x Abu Dhabi, UAEThursday 18 January 2018

Prospect of global gas market gets a big push from Canada

New gas developments in Canada pose a threat to Qatar

Two Canadian gas export projects have gained momentum, raising prospects for the long-awaited global gas market to emerge through new trade links across the Pacific.

That could raise worries for Qatar, which, amid a global gas glut, has continued to negotiate long-term contracts with buyers in the premium Asia-Pacific market.

Last week, Encana, the biggest Canadian gas producer, agreed to join the US group developing the C$3.5 billion (Dh13.1bn) Kitimat liquefied natural gas (LNG) project, which aims to export 10 million tonnes a year of super-chilled gas to Asia from Canada's Pacific coast, starting in 2015.

Following the deal, the terms of which were not disclosed, the US oil and gas producers Apache and EOG Resources will respectively hold 40 per cent and 30 per cent stakes in the Kitimat project. Encana is to take 30 per cent.

The Canadian company's entry into the consortium is significant because it holds large tracts of gas shale properties in western Canada from which output could be raised from 2.8 billion cubic feet per day (cfd) to as much as 7 billion cfd - an amount equivalent to nearly half Canada's total current gas production.Encana also has the financial, industry and political clout to champion a new trans-mountain gas pipeline that would be needed to connect the remote gasfields to the Pacific coast.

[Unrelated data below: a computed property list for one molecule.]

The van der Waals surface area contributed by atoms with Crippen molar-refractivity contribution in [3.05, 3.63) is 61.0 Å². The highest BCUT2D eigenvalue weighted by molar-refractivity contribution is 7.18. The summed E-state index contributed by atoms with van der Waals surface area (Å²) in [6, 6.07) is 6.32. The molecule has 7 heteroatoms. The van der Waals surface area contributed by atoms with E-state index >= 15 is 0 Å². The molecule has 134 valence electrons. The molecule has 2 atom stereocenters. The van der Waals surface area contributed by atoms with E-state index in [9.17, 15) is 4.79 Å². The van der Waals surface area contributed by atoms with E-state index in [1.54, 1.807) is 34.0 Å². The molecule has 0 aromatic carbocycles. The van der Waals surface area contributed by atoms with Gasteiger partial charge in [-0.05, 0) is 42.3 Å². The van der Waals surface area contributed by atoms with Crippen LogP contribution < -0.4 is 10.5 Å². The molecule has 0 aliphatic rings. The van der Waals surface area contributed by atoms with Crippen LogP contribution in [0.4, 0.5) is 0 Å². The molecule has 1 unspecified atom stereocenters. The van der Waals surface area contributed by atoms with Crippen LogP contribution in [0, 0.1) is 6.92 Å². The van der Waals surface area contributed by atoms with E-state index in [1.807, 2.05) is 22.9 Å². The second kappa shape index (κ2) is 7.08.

Last week's deal puts Encana "at the forefront of a continental push to deliver exports of abundant natural gas for the first time [to Asia] from Canada", said Randy Eresman, Encana's chief executive.

The company has already forged relationships with prospective Asian buyers, agreeing to C$6.5bn of Canadian shale-gas ventures with PetroChina and Korea Gas.

The Kitimat consortium, however, may not be the first to export LNG from Canada. A group of private US-based gas companies has filed an application for a second project to ship gas from Canada's Pacific coast to Asian countries.

The consortium, led by Douglas Channel Energy Partnership, based in Houston, proposes to export an initial 900,000 tonnes per year of LNG, starting in 2013, with the capital cost of the first phase estimated at between C$360 million and C$450m.

The smaller project would not require construction of a major pipeline. Encana estimates that prices for gas sales to Asia currently average about US$12 (Dh44) per million British thermal units (btu), compared with recent North American market prices of about $4 per million btu.